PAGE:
Thinking about your inquiry some more, here are some additional suggestions for you, depending upon how much effort you want to put into it.
The various logbooks maintained by World War II-era merchant ships were the property of the shipping company that operated a given ship. Most shipping companies from that period have gone out of business, with the result that the companies' logbooks have likely been destroyed. However, at the conclusion of a voyage, the "official log" for that voyage was turned over to the Coast Guard. Later the Coast Guard turned over those logs to the U.S. National Archives and Records Administration (NARA), to be stored at the NARA regional facility closest to the port at which the voyage ended. Other sources indicate that CAPE FAIRWEATHER began her 1941 voyage in San Francisco, and there is a good chance the voyage terminated there as well. Another possible termination port would have been Seattle, with Los Angeles a less likely possibility. So it is possible that the ship's official log is to be found in the NARA facilities in San Francisco, Seattle, or Riverside, CA. See http://www.archives.gov/locations/ for additional information on these facilities.
The point is, of course, that the official log of this voyage might shed some light on the period December 4-10, 1941, while the ship was in Manila, and possibly even mention your uncle. The official log, which is less interesting than you may think, dealt primarily with the merchant marine crew, as opposed to the Armed Guard crew, but an event as serious as the death of a member of the Armed Guard crew might have been recorded in the official log. The log might also indicate the exact location of the ship within the harbor, by pier number for example.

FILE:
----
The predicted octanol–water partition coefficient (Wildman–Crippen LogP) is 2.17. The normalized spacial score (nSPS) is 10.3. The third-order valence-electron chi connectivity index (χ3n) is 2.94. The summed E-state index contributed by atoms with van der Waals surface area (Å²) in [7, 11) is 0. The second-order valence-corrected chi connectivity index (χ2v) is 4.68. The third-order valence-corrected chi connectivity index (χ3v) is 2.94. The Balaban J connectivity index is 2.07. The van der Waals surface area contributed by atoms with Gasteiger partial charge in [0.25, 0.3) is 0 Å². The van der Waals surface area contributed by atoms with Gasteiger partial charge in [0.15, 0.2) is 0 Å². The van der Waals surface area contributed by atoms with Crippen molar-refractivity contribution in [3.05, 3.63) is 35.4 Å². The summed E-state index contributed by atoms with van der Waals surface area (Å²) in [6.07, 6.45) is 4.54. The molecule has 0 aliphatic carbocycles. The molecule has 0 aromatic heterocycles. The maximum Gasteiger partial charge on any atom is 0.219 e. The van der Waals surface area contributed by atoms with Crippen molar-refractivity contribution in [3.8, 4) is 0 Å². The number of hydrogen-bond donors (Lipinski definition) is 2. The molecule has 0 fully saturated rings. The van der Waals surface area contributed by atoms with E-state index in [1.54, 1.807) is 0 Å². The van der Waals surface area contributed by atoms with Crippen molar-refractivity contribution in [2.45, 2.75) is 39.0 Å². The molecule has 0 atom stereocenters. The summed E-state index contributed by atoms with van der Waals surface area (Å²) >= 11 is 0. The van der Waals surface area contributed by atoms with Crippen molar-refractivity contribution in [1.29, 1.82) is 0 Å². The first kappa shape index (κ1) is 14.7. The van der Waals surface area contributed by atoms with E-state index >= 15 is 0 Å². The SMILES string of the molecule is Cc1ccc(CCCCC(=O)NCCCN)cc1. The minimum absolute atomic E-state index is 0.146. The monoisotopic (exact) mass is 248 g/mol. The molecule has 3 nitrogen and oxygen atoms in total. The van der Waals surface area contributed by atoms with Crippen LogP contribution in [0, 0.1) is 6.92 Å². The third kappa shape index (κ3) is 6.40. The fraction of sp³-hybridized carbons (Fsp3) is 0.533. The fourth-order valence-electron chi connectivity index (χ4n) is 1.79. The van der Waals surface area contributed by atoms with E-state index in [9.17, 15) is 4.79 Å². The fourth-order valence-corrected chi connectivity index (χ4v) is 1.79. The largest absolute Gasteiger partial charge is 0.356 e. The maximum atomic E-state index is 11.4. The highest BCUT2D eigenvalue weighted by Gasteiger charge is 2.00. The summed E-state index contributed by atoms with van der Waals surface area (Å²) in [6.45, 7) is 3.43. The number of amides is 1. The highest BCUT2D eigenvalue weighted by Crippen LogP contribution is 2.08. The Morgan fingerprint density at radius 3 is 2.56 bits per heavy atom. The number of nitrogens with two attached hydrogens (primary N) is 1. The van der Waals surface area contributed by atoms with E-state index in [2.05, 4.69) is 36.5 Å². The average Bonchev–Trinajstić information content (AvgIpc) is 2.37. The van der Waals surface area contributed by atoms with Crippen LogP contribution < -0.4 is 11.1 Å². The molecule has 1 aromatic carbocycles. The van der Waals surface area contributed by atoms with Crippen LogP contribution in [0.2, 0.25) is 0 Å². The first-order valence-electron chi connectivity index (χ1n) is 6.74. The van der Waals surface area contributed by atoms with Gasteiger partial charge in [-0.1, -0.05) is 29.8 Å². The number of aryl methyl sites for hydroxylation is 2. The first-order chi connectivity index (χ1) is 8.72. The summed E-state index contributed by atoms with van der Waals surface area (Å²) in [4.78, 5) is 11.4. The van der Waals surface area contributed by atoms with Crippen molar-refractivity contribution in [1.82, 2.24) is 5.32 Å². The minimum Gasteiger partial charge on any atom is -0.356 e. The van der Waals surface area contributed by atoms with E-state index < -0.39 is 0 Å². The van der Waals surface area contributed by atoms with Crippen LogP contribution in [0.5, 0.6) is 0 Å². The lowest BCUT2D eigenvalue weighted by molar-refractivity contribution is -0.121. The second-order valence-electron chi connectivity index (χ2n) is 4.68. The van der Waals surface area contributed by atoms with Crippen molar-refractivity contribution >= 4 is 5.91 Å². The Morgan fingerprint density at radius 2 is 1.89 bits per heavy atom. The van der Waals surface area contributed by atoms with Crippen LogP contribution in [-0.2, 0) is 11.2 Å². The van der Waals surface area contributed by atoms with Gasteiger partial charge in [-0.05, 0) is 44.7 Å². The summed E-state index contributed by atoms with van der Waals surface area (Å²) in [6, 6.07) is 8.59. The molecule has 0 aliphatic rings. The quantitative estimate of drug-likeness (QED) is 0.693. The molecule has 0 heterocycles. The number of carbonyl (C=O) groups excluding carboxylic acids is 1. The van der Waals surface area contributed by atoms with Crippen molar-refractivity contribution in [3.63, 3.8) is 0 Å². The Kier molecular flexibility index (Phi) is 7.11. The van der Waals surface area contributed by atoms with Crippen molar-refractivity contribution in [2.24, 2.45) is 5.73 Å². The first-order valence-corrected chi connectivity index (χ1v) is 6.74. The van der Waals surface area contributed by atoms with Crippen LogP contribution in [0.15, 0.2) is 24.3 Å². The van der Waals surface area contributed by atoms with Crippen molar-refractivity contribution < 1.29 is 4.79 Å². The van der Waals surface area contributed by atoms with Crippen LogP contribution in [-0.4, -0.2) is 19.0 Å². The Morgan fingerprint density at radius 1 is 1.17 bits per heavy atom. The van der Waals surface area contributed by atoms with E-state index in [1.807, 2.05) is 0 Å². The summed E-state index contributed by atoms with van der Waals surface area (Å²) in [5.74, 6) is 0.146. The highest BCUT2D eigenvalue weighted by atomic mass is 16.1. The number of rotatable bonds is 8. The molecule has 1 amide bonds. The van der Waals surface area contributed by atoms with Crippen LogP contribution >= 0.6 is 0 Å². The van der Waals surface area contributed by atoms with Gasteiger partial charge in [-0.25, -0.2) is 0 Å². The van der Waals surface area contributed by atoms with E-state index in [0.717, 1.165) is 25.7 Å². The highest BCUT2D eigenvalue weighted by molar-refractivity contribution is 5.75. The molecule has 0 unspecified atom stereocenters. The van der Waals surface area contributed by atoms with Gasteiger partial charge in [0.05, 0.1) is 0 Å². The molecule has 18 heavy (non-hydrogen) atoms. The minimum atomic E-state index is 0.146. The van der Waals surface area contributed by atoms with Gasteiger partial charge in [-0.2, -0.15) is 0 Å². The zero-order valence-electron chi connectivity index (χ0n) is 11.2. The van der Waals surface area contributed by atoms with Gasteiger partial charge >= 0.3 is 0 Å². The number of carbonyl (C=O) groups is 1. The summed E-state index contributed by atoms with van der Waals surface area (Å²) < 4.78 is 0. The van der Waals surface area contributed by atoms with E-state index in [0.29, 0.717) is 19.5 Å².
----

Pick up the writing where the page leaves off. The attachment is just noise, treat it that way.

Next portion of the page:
NARA also maintains the original copies of Armed Guard officers' reports. These reports were filed by the commanding officer of the Armed Guard unit aboard a ship at the end of the voyage, listing the Armed Guard crew, recording drills, disciplinary actions, damages and repairs, any unusual events, attacks, etc. (Commanding officers were always relatively junior officers: ensigns, lieutenants junior grade (LT.j.g.) or full lieutenants.) Unlike official logs, Armed Guard officers' reports are kept at a major NARA facility in College Park, Maryland, just outside of Washington, DC. The officer's report for the voyage of CAPE FAIRWEATHER would certainly have noted any injuries or deaths among the Armed Guard crew during the voyage. The reports vary greatly in quality and detail, depending upon the diligence of the officer in question. I'm also unsure whether officers' reports were required at this very early point, or became a standard requirement only later. But if an officer's report exists for this voyage, almost certainly there would have been mention of your uncle.
One can do research at NARA facilities in person free of charge, other than photocopying expenses, but obviously that is feasible only if you reside near the facility or can travel to the facility. If located at a distance, you may be able to obtain research assistance from NARA staff in locating, copying and mailing relevant records, for a fee of course.
If you pursue officers' reports at the NARA facility in College Park, you should specifically contact the Modern Military Records Unit at this address:
Modern Military Records Unit
National Archives at College Park
8601 Adelphi Road
College Park, MD 20740-6001
Ron Carlson, Webmaster
Armed Guard / Merchant Marine website